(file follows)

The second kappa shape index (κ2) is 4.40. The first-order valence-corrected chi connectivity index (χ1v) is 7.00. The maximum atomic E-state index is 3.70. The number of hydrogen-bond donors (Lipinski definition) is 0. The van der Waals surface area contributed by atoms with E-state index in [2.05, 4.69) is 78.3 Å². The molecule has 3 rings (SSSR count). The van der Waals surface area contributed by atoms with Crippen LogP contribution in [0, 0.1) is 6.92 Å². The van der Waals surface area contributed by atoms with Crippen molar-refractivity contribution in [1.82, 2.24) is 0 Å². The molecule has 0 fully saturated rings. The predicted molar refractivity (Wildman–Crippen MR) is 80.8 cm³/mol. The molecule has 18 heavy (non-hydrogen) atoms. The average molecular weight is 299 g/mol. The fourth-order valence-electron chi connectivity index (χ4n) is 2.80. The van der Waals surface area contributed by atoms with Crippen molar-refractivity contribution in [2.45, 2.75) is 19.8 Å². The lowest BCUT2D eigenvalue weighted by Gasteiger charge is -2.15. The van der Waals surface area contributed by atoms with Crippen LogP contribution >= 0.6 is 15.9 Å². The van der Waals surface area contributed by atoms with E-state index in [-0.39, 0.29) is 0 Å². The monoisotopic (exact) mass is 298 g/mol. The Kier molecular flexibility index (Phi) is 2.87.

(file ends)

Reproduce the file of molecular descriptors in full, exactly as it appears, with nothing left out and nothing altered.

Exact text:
The second kappa shape index (κ2) is 4.40. The first-order valence-corrected chi connectivity index (χ1v) is 7.00. The maximum atomic E-state index is 3.70. The number of hydrogen-bond donors (Lipinski definition) is 0. The van der Waals surface area contributed by atoms with E-state index in [2.05, 4.69) is 78.3 Å². The molecule has 3 rings (SSSR count). The van der Waals surface area contributed by atoms with Crippen LogP contribution in [0, 0.1) is 6.92 Å². The van der Waals surface area contributed by atoms with Crippen molar-refractivity contribution in [1.82, 2.24) is 0 Å². The molecule has 0 fully saturated rings. The predicted molar refractivity (Wildman–Crippen MR) is 80.8 cm³/mol. The molecule has 18 heavy (non-hydrogen) atoms. The average molecular weight is 299 g/mol. The fourth-order valence-electron chi connectivity index (χ4n) is 2.80. The van der Waals surface area contributed by atoms with Crippen molar-refractivity contribution in [2.45, 2.75) is 19.8 Å². The lowest BCUT2D eigenvalue weighted by Gasteiger charge is -2.15. The van der Waals surface area contributed by atoms with Crippen LogP contribution >= 0.6 is 15.9 Å². The van der Waals surface area contributed by atoms with E-state index in [-0.39, 0.29) is 0 Å². The monoisotopic (exact) mass is 298 g/mol. The Kier molecular flexibility index (Phi) is 2.87.